**Python Example Code:**

`def quicksort(array):`

if len(array) <= 1:

return array

pivot = array[0]

less = []

greater = []

for element in array[1:]:

if element < pivot:

less.append(element)

else:

greater.append(element)

return quicksort(less) + [pivot] + quicksort(greater)

# Example usage:

array = [5, 3, 2, 1, 4]

sorted_array = quicksort(array)

print(sorted_array)

The above example code of quicksort uses a technique called “median-of-three partitioning”. This involves choosing the median of the first, middle, and last elements as the pivot element. This can significantly improve the performance of the algorithm, especially for large arrays.

## 6. Heapsort

Heapsort is a divide-and-conquer algorithm that sorts an array by building a heap and then repeatedly removing the largest element from the heap.

**When to Use?**

- When sorting an array.
- Heapsort is an in-place sorting algorithm, which means that it sorts the array in place without creating a new array.
- Heapsort is also an efficient sorting algorithm for large arrays.

**Python Example Code:**

`def heapsort(array):`

def build_max_heap(array):

for i in range(len(array) // 2, -1, -1):

max_heapify(array, i)

def max_heapify(array, i):

left = 2 * i + 1

right = 2 * i + 2

largest = i

if left < len(array) and array[left] > array[largest]:

largest = left

if right < len(array) and array[right] > array[largest]:

largest = right

if largest != i:

array[i], array[largest] = array[largest], array[i]

max_heapify(array, largest)

build_max_heap(array)

for i in range(len(array) - 1, 0, -1):

array[i], array[0] = array[0], array[i]

max_heapify(array, 0)

# Example usage:

array = [5, 3, 2, 1, 4]

heapsort(array)

print(array)

The above example code of heapsort uses a technique called “in-place sorting”. This involves sorting the array in place without creating a new array. This can significantly improve the performance of the algorithm, especially for large arrays.

## 7. Radix sort

Radix sort is a non-comparison sorting algorithm that sorts an array by repeatedly comparing the digits of the elements.

**When to Use?**

- When sorting an array of integers.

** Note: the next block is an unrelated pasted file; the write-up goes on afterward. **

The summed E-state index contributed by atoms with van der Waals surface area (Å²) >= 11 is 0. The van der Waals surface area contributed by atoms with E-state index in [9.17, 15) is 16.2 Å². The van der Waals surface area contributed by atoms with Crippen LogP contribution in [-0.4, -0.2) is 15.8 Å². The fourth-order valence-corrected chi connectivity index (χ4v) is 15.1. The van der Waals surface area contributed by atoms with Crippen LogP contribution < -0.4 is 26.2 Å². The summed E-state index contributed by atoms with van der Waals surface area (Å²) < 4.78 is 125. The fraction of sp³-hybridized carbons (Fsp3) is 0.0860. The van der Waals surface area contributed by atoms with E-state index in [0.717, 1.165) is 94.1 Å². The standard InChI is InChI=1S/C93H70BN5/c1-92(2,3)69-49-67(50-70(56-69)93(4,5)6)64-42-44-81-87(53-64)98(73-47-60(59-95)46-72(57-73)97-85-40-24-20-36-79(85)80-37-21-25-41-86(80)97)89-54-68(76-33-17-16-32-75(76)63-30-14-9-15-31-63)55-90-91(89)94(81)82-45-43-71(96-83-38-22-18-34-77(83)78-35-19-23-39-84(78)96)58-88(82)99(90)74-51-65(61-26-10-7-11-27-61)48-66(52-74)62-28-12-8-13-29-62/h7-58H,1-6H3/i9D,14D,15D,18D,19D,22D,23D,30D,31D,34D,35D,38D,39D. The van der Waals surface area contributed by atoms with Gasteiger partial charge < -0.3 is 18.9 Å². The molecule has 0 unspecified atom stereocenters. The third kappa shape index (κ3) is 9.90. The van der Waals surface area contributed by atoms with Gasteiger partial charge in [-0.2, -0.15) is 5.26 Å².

- Radix sort is a very fast sorting algorithm, but it is not stable.
- Radix sort is not as efficient as merge sort for large arrays with many unique elements.

**Python Example Code:**

`def radix_sort(array):`

def counting_sort(array, digit):

buckets = [0] * 10

for element in array:

buckets[element // digit % 10] += 1

for i in range(1, 10):

buckets[i] += buckets[i - 1]

sorted_array = []

for i in range(len(array) - 1, -1, -1):

bucket = buckets[array[i] // digit % 10]

sorted_array.insert(bucket, array[i])

buckets[array[i] // digit % 10] -= 1

return sorted_array

max_element = max(array)

max_digits = len(str(max_element))

for digit in range(max_digits - 1, -1, -1):

array = counting_sort(array, digit)

# Example usage:

array = [5, 3, 2, 1, 4]

radix_sort(array)

print(array)

The above example code of radix sort uses a technique called “counting sort”. This involves counting the number of occurrences of each digit and then using that information to sort the array. This can significantly improve the performance of the algorithm, especially for large arrays with unique digits.

*8. A search**

**A* search** is a graph algorithm that finds the shortest path between two nodes in a graph. It is a heuristic search algorithm, which means that it uses a heuristic function to estimate the cost of reaching the goal node.

**When to Use?**

- When finding the shortest path between two nodes in a graph.
- A* search is a heuristic search algorithm, which means that it uses a heuristic function to estimate the cost of reaching the goal node.
- A* search is typically more efficient than other graph search algorithms, such as BFS and DFS.

**Python Example Code:**

`class Node:`

def __init__(self, state, parent, cost, heuristic):

self.state = state

self.parent = parent

self.cost = cost

self.heuristic = heuristic

def a_star_search(graph, start_node, goal_node):

open_list = [Node(start_node, None, 0, heuristic(start_node, goal_node))]

closed_list = set()

while open_list:

current_node = min(open_list, key=lambda node: node.cost + node.heuristic)

if current_node.state == goal_node:

return current_node

open_list.remove(current_node)

closed_list.add(current_node.state)

for neighbor in graph[current_node.state]:

if neighbor not in closed_list:

new_cost = current_node.cost + 1

new_heuristic = heuristic(neighbor, goal_node)

new_node = Node(neighbor, current_node, new_cost, new_heuristic)

if neighbor in open_list:

if new_cost < open_list[neighbor].cost:

open_list[neighbor] = new_node

else:

open_list.append(new_node)

return None

# Example usage:

graph = {

0: [1, 2],